International Nuclear Energy Act: Does not specifically authorize funding for alternative HALEU production. However, the bill empowers the Secretary of Energy to use Nuclear Fuel Security Program funds for any actions “necessary and appropriate” to achieve the program's goals thus creating potential for alternative solutions.
Fueling Our Nuclear Future Act: Provides $200M annually through FY27 for producing HALEU from existing DOE stockpiles of uranium products.
Establishment of a HALEU Bank
For broad deployment of advanced nuclear technologies, US developers must be able to guarantee access to a reliable source of HALEU for their reactors in their sales packages. The catch is that potential HALEU producers are unwilling to invest in such fuel cycle capabilities until there is a demonstrated market demand in the form of fuel contracts from developers.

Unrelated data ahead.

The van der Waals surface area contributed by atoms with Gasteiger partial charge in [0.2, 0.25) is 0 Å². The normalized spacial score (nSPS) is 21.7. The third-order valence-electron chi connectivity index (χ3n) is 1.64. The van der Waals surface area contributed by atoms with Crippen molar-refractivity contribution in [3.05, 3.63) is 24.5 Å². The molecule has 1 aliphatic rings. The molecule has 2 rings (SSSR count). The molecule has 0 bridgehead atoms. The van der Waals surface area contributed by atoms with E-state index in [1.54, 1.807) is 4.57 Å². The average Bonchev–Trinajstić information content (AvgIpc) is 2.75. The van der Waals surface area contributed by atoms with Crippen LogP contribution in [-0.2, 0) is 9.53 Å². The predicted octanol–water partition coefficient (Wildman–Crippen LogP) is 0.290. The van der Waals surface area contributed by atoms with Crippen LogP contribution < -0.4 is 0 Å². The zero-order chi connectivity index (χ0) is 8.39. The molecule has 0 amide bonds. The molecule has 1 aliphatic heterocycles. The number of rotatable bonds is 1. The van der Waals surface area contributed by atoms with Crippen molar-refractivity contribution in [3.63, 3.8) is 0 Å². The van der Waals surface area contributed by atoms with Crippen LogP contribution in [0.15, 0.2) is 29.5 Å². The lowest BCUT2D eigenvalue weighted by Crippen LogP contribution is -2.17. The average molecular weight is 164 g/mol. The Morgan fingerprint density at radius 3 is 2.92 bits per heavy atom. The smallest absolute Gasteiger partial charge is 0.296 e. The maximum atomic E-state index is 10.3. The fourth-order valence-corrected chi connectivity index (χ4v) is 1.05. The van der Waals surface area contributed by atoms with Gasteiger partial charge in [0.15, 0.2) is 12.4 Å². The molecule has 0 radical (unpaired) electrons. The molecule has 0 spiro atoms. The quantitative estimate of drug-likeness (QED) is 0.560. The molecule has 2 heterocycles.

A HALEU bank that is funded, at least initially, by the US government would help spur the supply chain for the advanced nuclear fuel by assuring fuel availability at a preset price to support potential reactor sales and financing. There are multiple approaches to how a HALEU bank could effectively function. Third Way recommends that DOE consider implementing a “savings account” style HALEU bank. In this approach, DOE would commit to procuring a large enough quantity of HALEU to incentivize domestic companies to invest in expanding fuel cycle capacity. The HALEU accumulated in the bank would enable DOE to fulfill supply needs in the event of shortages thereby creating the confidence in long-term fuel availability that industry needs.
International Nuclear Energy Act: Does not mention a HALEU bank. It is worth noting that the Manchin bill establishes a National Strategic Uranium Reserve program that would secure uranium stockpiles for future strategic usage.